The online retailer reports a smaller-than-expected fourth-quarter loss and foresees reaching the break-even point in cash flow in 2004.
The Bellevue, Wash.-based company's stock sunk about 10 percent in early trading Monday, down 25 cents at $2.38. The company said earlier this month that it would beat estimates for the quarter.
Like those of many Internet retailers, Drugstore shares have been rattled as investors have bailed on unproven, unprofitable companies. On Friday, the company announced the departure of its chief financial officer, Bob Barton, along with another round of job cuts. The layoffs and other cost-saving moves are expected to reduce 2001 operating expenses by more than $20 million.
For the fourth quarter ended Dec. 31, the company reported a pro forma net loss, excluding amortization of intangible assets and amortization of stock-based compensation, of $28.6 million, or 45 cents a share. First Call's analyst consensus was for a loss of 55 cents a share for the period.
The pro forma net loss shrunk from 84 cents a share in the year-ago period.
Net sales for the fourth quarter were $36.2 million, up 95 percent from the $18.5 million pocketed in the fourth quarter of 1999.
Including charges, the company lost $43.1 million, or 68 cents a share, down from the $1.02 per share a year earlier.
Gross margins for the quarter were 14.5 percent, down from 16.3 percent in the fourth quarter of 1999.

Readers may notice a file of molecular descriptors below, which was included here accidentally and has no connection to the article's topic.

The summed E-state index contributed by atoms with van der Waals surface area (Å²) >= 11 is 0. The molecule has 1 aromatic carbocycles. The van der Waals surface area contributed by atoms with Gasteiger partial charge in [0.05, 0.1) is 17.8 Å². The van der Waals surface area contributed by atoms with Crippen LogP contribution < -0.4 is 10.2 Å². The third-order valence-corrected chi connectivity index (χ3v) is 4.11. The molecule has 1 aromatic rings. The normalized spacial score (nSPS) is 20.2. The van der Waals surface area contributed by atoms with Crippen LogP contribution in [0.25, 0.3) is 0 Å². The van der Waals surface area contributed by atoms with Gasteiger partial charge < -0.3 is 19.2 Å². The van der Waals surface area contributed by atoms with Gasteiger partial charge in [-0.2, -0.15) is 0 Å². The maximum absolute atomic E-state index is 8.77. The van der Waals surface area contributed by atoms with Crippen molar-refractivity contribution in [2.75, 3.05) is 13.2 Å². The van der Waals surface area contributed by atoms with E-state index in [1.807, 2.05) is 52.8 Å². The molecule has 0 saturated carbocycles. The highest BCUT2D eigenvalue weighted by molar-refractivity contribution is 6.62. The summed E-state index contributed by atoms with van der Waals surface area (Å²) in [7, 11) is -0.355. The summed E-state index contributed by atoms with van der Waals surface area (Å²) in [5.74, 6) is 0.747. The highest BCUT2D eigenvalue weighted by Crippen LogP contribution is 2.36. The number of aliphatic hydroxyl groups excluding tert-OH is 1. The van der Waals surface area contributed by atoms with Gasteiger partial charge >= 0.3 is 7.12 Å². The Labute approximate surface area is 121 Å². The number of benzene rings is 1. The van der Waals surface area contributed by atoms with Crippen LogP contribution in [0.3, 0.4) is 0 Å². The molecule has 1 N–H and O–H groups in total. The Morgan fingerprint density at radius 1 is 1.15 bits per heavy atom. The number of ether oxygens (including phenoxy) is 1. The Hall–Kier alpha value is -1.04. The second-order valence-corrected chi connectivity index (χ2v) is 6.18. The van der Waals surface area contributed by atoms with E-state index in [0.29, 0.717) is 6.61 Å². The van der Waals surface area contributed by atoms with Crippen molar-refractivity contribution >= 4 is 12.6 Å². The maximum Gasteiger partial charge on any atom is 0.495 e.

In its outlook for the first quarter, the company sees net sales of between $30 million and $31 million. The first-quarter loss, before interest, taxes and amortization, is projected to be between $25 million and $26 million. The company also said that gross margins will remain in line with the 14.5 percent seen in the fourth quarter.
The company said it has $130 million in cash and securities in its coffers, enough--under this latest cost-cutting plan--to reach the break-even point in cash flow, an achievement that executives expect in 2004.
On a conference call, Chief Executive Peter Neupert said he remains confident in the position of the company, despite a slowing economy and a tough e-business climate. He also said he expects the company to add 200,000 customers in the upcoming quarter, even though it has reduced its marketing and sales budgets.
The company said it added 257,000 new customers in the fourth quarter, with repeat customers making up 62 percent of total orders.
For fiscal 2000, Drugstore.com's net sales totaled $110 million, up from $34 million in the previous year. The pro forma net loss for the period was $143.1 million, or $2.64 a share, slightly better than the Street's estimate of a loss of $2.78 a share.